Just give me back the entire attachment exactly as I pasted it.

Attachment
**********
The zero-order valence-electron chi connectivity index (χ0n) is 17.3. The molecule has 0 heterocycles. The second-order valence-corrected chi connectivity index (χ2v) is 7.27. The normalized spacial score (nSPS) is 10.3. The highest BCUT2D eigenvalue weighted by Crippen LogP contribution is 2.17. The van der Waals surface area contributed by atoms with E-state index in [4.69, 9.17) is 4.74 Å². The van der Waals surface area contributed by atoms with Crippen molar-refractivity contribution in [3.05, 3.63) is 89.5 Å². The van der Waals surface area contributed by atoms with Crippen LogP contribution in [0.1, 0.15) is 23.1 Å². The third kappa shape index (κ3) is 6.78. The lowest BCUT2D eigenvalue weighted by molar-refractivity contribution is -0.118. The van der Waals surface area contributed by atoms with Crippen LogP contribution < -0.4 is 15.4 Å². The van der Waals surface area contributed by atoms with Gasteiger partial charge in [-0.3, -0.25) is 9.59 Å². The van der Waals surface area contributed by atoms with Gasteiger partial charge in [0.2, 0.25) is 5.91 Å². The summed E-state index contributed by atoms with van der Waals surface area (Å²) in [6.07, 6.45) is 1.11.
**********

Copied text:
The zero-order valence-electron chi connectivity index (χ0n) is 17.3. The molecule has 0 heterocycles. The second-order valence-corrected chi connectivity index (χ2v) is 7.27. The normalized spacial score (nSPS) is 10.3. The highest BCUT2D eigenvalue weighted by Crippen LogP contribution is 2.17. The van der Waals surface area contributed by atoms with E-state index in [4.69, 9.17) is 4.74 Å². The van der Waals surface area contributed by atoms with Crippen molar-refractivity contribution in [3.05, 3.63) is 89.5 Å². The van der Waals surface area contributed by atoms with Crippen LogP contribution in [0.1, 0.15) is 23.1 Å². The third kappa shape index (κ3) is 6.78. The lowest BCUT2D eigenvalue weighted by molar-refractivity contribution is -0.118. The van der Waals surface area contributed by atoms with Crippen LogP contribution < -0.4 is 15.4 Å². The van der Waals surface area contributed by atoms with Gasteiger partial charge in [-0.3, -0.25) is 9.59 Å². The van der Waals surface area contributed by atoms with Gasteiger partial charge in [0.2, 0.25) is 5.91 Å². The summed E-state index contributed by atoms with van der Waals surface area (Å²) in [6.07, 6.45) is 1.11.